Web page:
Researchers at the University of Wisconsin-Madison (not exactly a conservative institution) claim they’ve confirmed that corn ethanol is not a good biofuel solution.
More on that coming, but first, some backstory.
In March of 2006 when I worked for then-state Senator Mary Lazich (R-New Berlin) I helped her (above) write the following:
One of the most important votes in the just-completed legislative session was the vote to kill Assembly Bill 15, the ethanol mandate. When the bill came up for floor debate in the state Senate on the final day of the session, I made a successful motion to indefinitely postpone or kill the legislation.
The bill was an outright mandate. It would have forced the state to sell regular gasoline that contained 10 percent ethanol. The government should not be imposing this requirement. Legislators should not be interfering with the lives of constituents by deciding the type of fuel constituents should be required to put in their gas tanks. A purchasing decision is best left for the market and not one that should be forced upon consumers by lawmakers in Madison.
Ethanol would not be of great benefit. There is strong evidence that ethanol costs more, harms the environment and reduces gas mileage. Owners of small engines have made it clear that gasoline containing ethanol wreaks havoc.
If ethanol is so terrific and such a great bargain, then consumers and not the government would drive demand. If there is a groundswell of support among consumers clamoring for this product, I certainly have not heard it. The death of the ethanol mandate bill is a huge victory for consumers.
Lazich hated ethanol. She even published another column about the harmful effect the corn-based fuel had on the price of food.
According to a 2020 document from the WI Department of Agriculture, Trade and Consumer Protection, “The EPA defines E15 as a blend of gasoline that contains greater than 10% ethanol, and up to 15% ethanol. Under current Wisconsin law, E15 must be sold as an alternative fuel, and cannot be labeled as gasoline. The State of Wisconsin requires that gas stations either provide a separate fueling nozzle and hose that dispenses only ethanol-blended motor fuels of 10 percent or less ethanol by volume, or, if one nozzle is being used to dispense both E15 and an ethanol-blended motor fuel of 10 percent or less, that dispenser must bear a label clearly warning any customer that a minimum purchase of four gallons is required. This four gallon minimum purchase requirement prevents a detectable amount of ethanol from being dispensed with your no-ethanol product purchase.”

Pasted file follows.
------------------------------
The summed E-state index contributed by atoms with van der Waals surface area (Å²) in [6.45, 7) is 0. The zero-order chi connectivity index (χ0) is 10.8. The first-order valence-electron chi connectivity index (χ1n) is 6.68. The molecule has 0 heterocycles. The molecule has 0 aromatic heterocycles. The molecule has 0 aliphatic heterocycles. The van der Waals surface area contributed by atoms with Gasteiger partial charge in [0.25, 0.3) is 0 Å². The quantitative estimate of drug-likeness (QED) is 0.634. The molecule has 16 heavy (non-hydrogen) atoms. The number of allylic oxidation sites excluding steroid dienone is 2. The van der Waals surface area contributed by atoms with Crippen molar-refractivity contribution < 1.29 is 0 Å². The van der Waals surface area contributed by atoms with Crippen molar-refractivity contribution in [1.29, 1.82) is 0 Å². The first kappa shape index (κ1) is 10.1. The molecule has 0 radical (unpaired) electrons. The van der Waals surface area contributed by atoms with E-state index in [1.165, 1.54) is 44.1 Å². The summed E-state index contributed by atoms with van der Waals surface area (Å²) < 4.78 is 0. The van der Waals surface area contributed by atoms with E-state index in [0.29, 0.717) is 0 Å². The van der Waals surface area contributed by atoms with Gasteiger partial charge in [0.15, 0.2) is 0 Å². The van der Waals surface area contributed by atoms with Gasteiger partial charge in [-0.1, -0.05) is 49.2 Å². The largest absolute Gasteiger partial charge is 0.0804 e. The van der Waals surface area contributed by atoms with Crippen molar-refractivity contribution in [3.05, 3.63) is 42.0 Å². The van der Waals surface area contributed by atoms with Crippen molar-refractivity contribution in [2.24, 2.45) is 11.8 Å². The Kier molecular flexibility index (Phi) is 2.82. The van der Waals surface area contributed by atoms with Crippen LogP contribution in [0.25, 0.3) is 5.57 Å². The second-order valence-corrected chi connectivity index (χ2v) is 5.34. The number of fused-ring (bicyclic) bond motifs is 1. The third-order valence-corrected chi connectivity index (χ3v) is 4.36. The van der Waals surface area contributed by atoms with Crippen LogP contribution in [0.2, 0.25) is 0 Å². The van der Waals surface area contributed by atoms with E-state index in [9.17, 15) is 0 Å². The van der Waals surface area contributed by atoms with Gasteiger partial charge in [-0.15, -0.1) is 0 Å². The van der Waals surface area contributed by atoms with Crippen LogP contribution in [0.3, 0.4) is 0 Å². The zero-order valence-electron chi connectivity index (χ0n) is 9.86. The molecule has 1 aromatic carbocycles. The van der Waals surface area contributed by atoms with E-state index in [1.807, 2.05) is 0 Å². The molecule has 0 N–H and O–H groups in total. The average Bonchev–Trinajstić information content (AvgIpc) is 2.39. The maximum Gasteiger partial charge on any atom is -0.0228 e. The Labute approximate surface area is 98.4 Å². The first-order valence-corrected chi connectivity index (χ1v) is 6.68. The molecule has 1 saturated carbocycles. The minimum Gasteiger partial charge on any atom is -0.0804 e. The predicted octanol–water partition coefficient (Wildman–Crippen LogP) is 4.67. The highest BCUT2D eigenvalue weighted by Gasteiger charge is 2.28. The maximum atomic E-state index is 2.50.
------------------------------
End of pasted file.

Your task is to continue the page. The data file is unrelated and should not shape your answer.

Last May columnist Thomas wrote:
Following the Energy Independence and Security Act of 2007, ethanol was mandated to be blended in gasoline as a source of “renewable” fuel, under the guise of combating pollution and ostensibly to secure energy independence. In practice, ethanol has done little to rein in pollution and nothing to bring about energy independence. Instead, that has been achieved thanks to technological developments in the fossil fuel industry, such as fracking. Ethanol, meanwhile, is arguably the nation’s biggest boondoggle.
Besides serving as a plague on older gasoline engines (especially lawn equipment), ethanol has resulted in increasing the cost of food as well as raising prices at the pump.
Back to the UW.
On Monday the university released an article about their ethanol research that reads in part:
The carbon emissions from using land to grow corn can negate or even reverse any climate advantages of corn ethanol relative to gasoline. The results confirm what many scientists already realized: From a climate and environmental standpoint, corn ethanol is not a good biofuel solution. Instead, the findings align with the movement in bioenergy research toward developing next-generation biofuels, such as those made from perennial, non-food plants grown on land less suited for conventional agriculture.
“It basically reaffirms what many suspected, that corn ethanol is not a climate-friendly fuel and we need to accelerate the shift toward better renewable fuels, as well as make improvements in efficiency and electrification,” says lead study author Tyler Lark, a scientist in the Great Lakes Bioenergy Research Center and the Nelson Institute for Environmental Studies at UW–Madison.
You can read the entire UW article here: